Synopses & Reviews
Using previously unreleased archives, Edward J. Renehan Jr. narrates the compelling life of Cornelius Vanderbilt: willful progenitor of modern American business. Vanderbilt made his initial fortune building ferry and cargo routes for sailing vessels. Then he moved into steamboats and railroads. With the New York Central, Vanderbilt established the nation's first major integrated rail system, linking New York with Boston, Montreal, Chicago, and St. Louis. At the same time, he played a key role in establishing New York as the financial center of the United States. When he died in 1877, Vanderbilt left a fortune that, in today's dollars, would dwarf that of even Bill Gates. Off Wall Street, Vanderbilt was a hard-drinking egotist and whoremonger devoid of manners or charity. He disinherited most of his numerous children and received an editorial rebuke from Mark Twain for his lack of public giving. Commodore sheds startling new light on many aspects of Vanderbilt's business and private life including, most notably, the revelation that advanced stage syphilis marred his last years. This is the definitive biography of a man whose influence on American life and commerce towers over all who followed him.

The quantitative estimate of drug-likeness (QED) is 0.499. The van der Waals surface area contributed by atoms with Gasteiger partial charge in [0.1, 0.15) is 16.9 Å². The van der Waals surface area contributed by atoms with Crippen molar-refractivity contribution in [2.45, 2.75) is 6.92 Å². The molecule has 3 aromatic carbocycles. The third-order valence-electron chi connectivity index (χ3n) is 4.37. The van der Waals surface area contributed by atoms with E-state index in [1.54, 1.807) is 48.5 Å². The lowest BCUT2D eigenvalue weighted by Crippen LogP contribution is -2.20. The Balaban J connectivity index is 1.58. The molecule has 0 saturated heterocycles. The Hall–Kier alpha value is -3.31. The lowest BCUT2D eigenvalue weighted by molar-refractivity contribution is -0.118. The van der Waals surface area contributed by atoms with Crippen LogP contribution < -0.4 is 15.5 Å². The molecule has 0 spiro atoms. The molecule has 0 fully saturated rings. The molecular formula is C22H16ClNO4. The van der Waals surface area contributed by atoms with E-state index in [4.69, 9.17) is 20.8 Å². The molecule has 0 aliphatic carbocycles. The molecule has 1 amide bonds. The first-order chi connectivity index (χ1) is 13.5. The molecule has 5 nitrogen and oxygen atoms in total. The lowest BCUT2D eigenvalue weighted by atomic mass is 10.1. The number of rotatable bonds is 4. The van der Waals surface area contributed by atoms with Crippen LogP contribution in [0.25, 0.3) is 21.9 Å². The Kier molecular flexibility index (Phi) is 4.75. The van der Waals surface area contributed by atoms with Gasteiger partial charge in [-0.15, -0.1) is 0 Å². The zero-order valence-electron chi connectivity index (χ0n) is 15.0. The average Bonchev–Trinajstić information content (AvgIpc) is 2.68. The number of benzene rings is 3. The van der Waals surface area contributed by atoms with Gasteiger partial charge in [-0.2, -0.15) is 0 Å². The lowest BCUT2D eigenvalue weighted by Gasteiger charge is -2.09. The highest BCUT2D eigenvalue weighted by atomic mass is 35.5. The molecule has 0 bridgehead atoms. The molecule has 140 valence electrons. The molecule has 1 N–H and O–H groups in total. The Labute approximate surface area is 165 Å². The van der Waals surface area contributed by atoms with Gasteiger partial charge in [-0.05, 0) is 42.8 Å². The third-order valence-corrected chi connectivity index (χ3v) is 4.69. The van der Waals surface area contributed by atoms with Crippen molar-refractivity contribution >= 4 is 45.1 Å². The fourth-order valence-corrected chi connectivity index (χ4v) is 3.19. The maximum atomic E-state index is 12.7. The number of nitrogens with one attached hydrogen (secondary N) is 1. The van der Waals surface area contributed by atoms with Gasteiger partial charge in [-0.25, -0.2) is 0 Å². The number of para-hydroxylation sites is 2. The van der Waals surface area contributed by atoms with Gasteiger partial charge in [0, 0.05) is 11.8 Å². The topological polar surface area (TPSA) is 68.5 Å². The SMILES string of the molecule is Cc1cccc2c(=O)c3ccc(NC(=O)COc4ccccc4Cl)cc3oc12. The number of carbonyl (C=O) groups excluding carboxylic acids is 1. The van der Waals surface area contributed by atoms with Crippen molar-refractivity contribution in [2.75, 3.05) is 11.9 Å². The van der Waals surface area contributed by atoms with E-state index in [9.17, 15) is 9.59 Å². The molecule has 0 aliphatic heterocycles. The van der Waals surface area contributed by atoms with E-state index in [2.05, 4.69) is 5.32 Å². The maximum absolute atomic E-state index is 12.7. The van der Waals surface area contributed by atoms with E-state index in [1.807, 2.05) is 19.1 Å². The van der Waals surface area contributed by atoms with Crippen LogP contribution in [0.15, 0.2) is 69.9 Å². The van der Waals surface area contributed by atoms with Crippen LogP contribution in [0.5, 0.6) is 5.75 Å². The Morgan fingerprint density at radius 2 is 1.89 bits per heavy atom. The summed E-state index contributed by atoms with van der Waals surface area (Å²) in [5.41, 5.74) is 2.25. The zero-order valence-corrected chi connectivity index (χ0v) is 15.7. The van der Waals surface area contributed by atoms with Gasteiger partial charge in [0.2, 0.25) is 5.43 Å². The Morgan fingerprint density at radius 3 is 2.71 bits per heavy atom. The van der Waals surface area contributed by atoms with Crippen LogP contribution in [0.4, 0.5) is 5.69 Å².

The first modern biography of an American financial giant.
Armed with a trove of previously unreleased archives, Edward J. Renehan Jr. offers a compelling portrait of Cornelius Vanderbilt, who built large shipping and rail enterprises into cornerstones of the American economy, and amassed one of the greatest fortunes the world has ever known. This is the definitive biography of a man whose influence on American business was unsurpassed in his dayor any other.
About the Author
Edward J. Renehan Jr.'s books include Dark Genius of Wall Street, The Kennedys at War, The Lions Pride, The Secret Six, and John Burroughs: An American Naturalist. He has given talks and lectures throughout the Northeast and has appeared on the History Channel, C-SPAN, PBSs American Experience, and numerous other broadcasts. He lives in Rhode Island.